By Qondile Ntiwane | 2019-06-09
Prime Minister Ambrose Mandvulo Dlamini has attributed the country's 1.8 per cent inflation rate to some of the control measures put in place by government.
The PM noted during the breakfast meeting with the Editors Forum at the Royal Villas yesterday that this was the first time the inflation rate dropped to this per cent, something he described as an achievement for the country.
"I don't remember the inflation rate dropping to this low and it is good, especially considering that our neighbours South Africa are currently sitting at 4.4 per cent.
"When the new Cabinet came into place, there were measurers taken including putting a stop to increase on utilities including water and electricity, especially because we have civil servants whose salary has been stagnant over the years,” he said.
Explaining the country's current fiscal situation, the PM highlighted that there were a number of challenges faced by government since passing the budget in parliament.
"It must be understood that the budget passed in parliament was a balanced budget and that some of the proposed things are still not in place, hence the challenges we are facing. These include amongst other things the issue of reserves, where we are currently sitting at 2.4 cover but our main target now is three months cover," he said.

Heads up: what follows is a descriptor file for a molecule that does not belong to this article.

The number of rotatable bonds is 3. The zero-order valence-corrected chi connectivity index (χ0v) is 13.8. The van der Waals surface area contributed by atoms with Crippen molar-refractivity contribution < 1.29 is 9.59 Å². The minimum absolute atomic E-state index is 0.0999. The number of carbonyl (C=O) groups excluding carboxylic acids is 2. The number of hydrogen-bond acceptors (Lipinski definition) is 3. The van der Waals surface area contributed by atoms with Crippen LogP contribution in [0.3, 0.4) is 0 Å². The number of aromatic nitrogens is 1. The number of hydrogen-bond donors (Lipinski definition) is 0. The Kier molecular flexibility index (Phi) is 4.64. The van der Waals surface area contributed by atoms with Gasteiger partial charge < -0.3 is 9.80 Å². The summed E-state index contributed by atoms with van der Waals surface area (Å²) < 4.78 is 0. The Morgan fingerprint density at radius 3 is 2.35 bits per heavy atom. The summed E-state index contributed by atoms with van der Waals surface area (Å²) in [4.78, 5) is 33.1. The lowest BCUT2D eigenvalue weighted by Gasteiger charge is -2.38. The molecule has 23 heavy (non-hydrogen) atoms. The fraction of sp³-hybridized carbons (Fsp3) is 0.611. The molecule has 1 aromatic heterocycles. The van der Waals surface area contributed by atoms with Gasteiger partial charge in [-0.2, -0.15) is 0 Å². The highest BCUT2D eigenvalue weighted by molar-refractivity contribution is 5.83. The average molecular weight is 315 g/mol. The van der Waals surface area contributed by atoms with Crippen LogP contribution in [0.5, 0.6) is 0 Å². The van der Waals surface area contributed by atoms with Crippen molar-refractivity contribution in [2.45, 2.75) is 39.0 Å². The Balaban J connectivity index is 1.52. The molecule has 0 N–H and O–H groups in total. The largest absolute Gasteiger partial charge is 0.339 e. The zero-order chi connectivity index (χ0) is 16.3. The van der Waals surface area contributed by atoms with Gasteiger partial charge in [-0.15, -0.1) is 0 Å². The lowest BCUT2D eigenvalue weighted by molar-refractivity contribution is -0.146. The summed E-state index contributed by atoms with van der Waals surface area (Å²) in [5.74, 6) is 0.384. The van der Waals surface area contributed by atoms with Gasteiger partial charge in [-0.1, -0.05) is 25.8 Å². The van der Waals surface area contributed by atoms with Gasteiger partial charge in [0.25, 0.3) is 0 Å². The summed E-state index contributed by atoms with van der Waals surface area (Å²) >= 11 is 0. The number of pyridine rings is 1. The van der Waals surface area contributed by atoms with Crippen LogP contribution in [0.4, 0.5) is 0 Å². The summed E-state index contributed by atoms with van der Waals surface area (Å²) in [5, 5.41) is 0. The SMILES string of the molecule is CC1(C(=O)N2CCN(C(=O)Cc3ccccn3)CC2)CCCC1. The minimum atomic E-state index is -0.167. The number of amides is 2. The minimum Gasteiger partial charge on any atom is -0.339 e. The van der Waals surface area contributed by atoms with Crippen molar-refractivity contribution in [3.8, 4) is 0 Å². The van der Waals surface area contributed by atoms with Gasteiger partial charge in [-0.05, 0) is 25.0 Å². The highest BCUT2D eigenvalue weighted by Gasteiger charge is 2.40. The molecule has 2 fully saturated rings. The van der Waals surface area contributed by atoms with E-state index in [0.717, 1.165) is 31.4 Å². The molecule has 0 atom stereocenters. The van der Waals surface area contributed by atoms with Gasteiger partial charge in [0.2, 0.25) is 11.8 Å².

The PM was seconding minister of finance Neal Rijkenberg who noted that government was doing all in its power to settle arrears, something he said was slowing progress in efforts to normalise the fiscal situation.
" There are very big holes in the bucket where expenditure is concerned. But we are working around the clock to correct these and can assure that, because of the action taking place in the background, we will be giving practical reports soon," he said.
He explained that government was determined to bring this issue to finality and we are aware that the pressure is emanating from previous years’ commitments.
“Government is working on proposals to financiers to secure funding of arrears of around E3billion as at 31st March 2019. It is important to note that payment of suppliers is an ongoing process, payments have never stopped, we pay as and when revenue is received.
“The figure is volatile though due to the seasonality of both revenue and commitments,” he said.
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